Big Blue Owl wrote:Unfortunately, if you stand in the middle of a civil war, you open yourself up to this kind of horribleness.
I wonder what would have become of other cultures/countries if they tried to take sides in our own Civil War, standing on our land with weapons. Ya know, the bloodiest war in the history of the world?
Oh, you mean the "War Between the States"....
European immigrants joined the Union Army in large numbers. Over 6,000 Germans in New York
immediately responded to Lincoln's call for volunteers. Another 4,000 Germans in Pennsylvania also joined. The French community were keen to show its support of the Union.
The Lafayette Guards, an entirely French company, was led by Colonel Regis de Trobriand. The 55th New York Volunteers was also mainly composed of Frenchmen.
It is estimated that over 400,000 immigrants served with the Union Army.
This included 216,000 Germans and 170,000 Irish
soldiers. There were several important German born military leaders such as August Willich, Carl Schurz, Alexander Schimmelfennig, Peter Osterhaus, Franz Sigel and Max Weber.
One Irish immigrant, Thomas Meagher, became a highly successful commander in the war.
Another important military figure was the Norwegian
soldier, Hans Christian Heg, who was mainly responsible for establishing the Fifteenth Wisconsin Volunteers (also known as the Scandinavian Regiment).
An estimated 4,000 Swedes fought in the Union Army.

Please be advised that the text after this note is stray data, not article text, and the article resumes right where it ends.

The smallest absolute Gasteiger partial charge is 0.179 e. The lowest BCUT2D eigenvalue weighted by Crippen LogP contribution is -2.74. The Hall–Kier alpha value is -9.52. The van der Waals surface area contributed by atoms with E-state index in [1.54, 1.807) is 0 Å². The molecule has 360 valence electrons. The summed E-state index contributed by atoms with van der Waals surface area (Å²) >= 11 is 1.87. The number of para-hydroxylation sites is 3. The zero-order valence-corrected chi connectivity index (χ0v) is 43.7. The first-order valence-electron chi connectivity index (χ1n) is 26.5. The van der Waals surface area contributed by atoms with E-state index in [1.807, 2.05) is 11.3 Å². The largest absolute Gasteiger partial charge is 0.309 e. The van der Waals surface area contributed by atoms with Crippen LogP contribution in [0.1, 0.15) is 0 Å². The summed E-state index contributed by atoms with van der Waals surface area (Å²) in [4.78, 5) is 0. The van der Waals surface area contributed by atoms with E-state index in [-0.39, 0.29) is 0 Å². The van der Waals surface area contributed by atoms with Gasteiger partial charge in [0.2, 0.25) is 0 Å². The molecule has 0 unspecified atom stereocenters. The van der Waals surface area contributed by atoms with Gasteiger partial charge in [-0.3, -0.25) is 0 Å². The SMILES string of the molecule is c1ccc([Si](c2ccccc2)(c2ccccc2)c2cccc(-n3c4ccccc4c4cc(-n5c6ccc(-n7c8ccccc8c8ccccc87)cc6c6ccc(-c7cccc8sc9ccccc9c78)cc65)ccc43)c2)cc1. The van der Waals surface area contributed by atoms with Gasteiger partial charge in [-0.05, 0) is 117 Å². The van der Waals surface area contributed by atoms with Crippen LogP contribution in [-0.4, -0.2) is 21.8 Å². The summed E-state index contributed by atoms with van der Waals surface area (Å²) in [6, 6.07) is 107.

Hans Mattson had a successful career as a colonel in the Union Army and later became Secretary of State for Minnesota (1870-1872).
At Chickamauga 63% of the Scandinavian Regiment were killed, wounded or captured. This included Colonel Hans Christian Heg, the highest ranking officer in Wisconsin to die in the war. Heavy losses were also experienced by the Scandinavian Regiment at Pickett's Mill (27th May, 1864).
The Confederate Army had few foreign-born soldiers. There main support came from Irish immigrants and an estimated 40,000 joined the forces fighting the Union Army. The Irish tended to support the Democratic Party rather than the Republican Party.
This led to the Irish taking part in draft riots in Boston and New York City during the summer of 1863.
The Irish had little sympathy for slaves as they feared that if they were given their freedom they would move north and threaten the jobs being done by Irish immigrants. One leading Irish-American politician, John Mitchel, wrote in his newspaper, The Citizen in 1856: "He would be a bad Irishman who voted for principles which jeopardized the present freedom of a nation of white men, for the vague forlorn hope of elevating blacks to a level for which it is at least problematical whether God and nature ever intended them."
Don't start none...won't be none.